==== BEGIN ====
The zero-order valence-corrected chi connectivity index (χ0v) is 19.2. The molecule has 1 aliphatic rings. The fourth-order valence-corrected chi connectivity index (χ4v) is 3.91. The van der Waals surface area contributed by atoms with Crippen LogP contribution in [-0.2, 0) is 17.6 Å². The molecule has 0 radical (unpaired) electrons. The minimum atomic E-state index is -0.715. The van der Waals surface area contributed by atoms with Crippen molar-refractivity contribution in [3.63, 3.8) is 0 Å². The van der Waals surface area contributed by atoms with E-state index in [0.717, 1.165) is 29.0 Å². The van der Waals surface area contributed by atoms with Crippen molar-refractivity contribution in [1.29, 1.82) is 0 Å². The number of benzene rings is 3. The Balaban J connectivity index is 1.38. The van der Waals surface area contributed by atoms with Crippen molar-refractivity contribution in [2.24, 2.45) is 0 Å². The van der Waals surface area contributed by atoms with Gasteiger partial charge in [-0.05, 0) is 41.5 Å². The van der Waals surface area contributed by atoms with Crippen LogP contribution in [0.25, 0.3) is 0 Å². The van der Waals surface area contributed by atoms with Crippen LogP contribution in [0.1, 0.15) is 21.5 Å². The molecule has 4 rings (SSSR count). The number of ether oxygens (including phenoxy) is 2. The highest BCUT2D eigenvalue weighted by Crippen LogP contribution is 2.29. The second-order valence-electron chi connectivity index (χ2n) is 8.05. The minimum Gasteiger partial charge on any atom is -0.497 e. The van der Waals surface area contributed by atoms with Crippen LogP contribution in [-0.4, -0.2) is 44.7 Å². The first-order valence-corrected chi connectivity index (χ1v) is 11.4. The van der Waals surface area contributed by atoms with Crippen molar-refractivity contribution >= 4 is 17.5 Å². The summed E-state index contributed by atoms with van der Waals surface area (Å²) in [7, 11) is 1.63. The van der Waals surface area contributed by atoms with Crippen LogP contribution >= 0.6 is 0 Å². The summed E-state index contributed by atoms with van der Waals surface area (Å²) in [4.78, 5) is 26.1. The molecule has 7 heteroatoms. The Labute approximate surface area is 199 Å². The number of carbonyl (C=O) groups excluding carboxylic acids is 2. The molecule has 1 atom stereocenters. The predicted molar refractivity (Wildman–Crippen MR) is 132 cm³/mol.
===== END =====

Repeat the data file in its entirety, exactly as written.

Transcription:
The zero-order valence-corrected chi connectivity index (χ0v) is 19.2. The molecule has 1 aliphatic rings. The fourth-order valence-corrected chi connectivity index (χ4v) is 3.91. The van der Waals surface area contributed by atoms with Crippen LogP contribution in [-0.2, 0) is 17.6 Å². The molecule has 0 radical (unpaired) electrons. The minimum atomic E-state index is -0.715. The van der Waals surface area contributed by atoms with Crippen molar-refractivity contribution in [3.63, 3.8) is 0 Å². The van der Waals surface area contributed by atoms with E-state index in [0.717, 1.165) is 29.0 Å². The van der Waals surface area contributed by atoms with Crippen molar-refractivity contribution in [1.29, 1.82) is 0 Å². The number of benzene rings is 3. The Balaban J connectivity index is 1.38. The van der Waals surface area contributed by atoms with Crippen molar-refractivity contribution in [2.24, 2.45) is 0 Å². The van der Waals surface area contributed by atoms with Gasteiger partial charge in [-0.05, 0) is 41.5 Å². The van der Waals surface area contributed by atoms with Crippen LogP contribution in [0.25, 0.3) is 0 Å². The van der Waals surface area contributed by atoms with Crippen LogP contribution in [0.1, 0.15) is 21.5 Å². The molecule has 4 rings (SSSR count). The number of ether oxygens (including phenoxy) is 2. The highest BCUT2D eigenvalue weighted by Crippen LogP contribution is 2.29. The second-order valence-electron chi connectivity index (χ2n) is 8.05. The minimum Gasteiger partial charge on any atom is -0.497 e. The van der Waals surface area contributed by atoms with Crippen LogP contribution in [-0.4, -0.2) is 44.7 Å². The first-order valence-corrected chi connectivity index (χ1v) is 11.4. The van der Waals surface area contributed by atoms with Crippen molar-refractivity contribution >= 4 is 17.5 Å². The summed E-state index contributed by atoms with van der Waals surface area (Å²) in [7, 11) is 1.63. The van der Waals surface area contributed by atoms with Crippen LogP contribution >= 0.6 is 0 Å². The summed E-state index contributed by atoms with van der Waals surface area (Å²) in [4.78, 5) is 26.1. The molecule has 7 heteroatoms. The Labute approximate surface area is 199 Å². The number of carbonyl (C=O) groups excluding carboxylic acids is 2. The molecule has 1 atom stereocenters. The predicted molar refractivity (Wildman–Crippen MR) is 132 cm³/mol.